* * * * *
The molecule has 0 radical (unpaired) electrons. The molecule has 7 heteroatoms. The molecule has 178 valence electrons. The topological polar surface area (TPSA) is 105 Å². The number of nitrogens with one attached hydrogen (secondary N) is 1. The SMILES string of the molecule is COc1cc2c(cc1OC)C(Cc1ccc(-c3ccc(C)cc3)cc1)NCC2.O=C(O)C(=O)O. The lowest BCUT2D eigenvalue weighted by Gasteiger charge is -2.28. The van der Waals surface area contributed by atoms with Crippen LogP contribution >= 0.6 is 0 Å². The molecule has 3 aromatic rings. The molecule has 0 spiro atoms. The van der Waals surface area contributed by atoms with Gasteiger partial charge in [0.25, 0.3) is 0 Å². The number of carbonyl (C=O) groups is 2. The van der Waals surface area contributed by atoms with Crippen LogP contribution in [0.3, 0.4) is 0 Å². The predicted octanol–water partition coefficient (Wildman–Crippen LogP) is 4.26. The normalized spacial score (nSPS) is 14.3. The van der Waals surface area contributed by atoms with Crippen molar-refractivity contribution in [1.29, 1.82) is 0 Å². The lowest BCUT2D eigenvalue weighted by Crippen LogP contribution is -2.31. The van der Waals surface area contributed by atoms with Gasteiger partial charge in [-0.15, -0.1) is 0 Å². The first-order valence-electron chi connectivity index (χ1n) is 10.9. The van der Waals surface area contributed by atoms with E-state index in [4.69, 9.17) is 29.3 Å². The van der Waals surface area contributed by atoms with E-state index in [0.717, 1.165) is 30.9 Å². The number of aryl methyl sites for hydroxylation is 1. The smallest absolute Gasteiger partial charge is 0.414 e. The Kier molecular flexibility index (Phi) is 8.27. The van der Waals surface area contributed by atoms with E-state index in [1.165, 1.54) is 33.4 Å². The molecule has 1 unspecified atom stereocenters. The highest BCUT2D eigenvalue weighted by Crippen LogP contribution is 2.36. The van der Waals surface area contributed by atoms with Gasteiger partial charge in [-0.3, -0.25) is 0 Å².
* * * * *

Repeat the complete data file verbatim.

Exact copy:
The molecule has 0 radical (unpaired) electrons. The molecule has 7 heteroatoms. The molecule has 178 valence electrons. The topological polar surface area (TPSA) is 105 Å². The number of nitrogens with one attached hydrogen (secondary N) is 1. The SMILES string of the molecule is COc1cc2c(cc1OC)C(Cc1ccc(-c3ccc(C)cc3)cc1)NCC2.O=C(O)C(=O)O. The lowest BCUT2D eigenvalue weighted by Gasteiger charge is -2.28. The van der Waals surface area contributed by atoms with Crippen LogP contribution >= 0.6 is 0 Å². The molecule has 3 aromatic rings. The molecule has 0 spiro atoms. The van der Waals surface area contributed by atoms with Gasteiger partial charge in [0.25, 0.3) is 0 Å². The number of carbonyl (C=O) groups is 2. The van der Waals surface area contributed by atoms with Crippen LogP contribution in [0.3, 0.4) is 0 Å². The predicted octanol–water partition coefficient (Wildman–Crippen LogP) is 4.26. The normalized spacial score (nSPS) is 14.3. The van der Waals surface area contributed by atoms with Crippen molar-refractivity contribution in [1.29, 1.82) is 0 Å². The lowest BCUT2D eigenvalue weighted by Crippen LogP contribution is -2.31. The van der Waals surface area contributed by atoms with Gasteiger partial charge in [-0.15, -0.1) is 0 Å². The first-order valence-electron chi connectivity index (χ1n) is 10.9. The van der Waals surface area contributed by atoms with E-state index in [4.69, 9.17) is 29.3 Å². The van der Waals surface area contributed by atoms with E-state index in [0.717, 1.165) is 30.9 Å². The number of aryl methyl sites for hydroxylation is 1. The smallest absolute Gasteiger partial charge is 0.414 e. The Kier molecular flexibility index (Phi) is 8.27. The van der Waals surface area contributed by atoms with E-state index in [1.165, 1.54) is 33.4 Å². The molecule has 1 unspecified atom stereocenters. The highest BCUT2D eigenvalue weighted by Crippen LogP contribution is 2.36. The van der Waals surface area contributed by atoms with Gasteiger partial charge in [-0.3, -0.25) is 0 Å².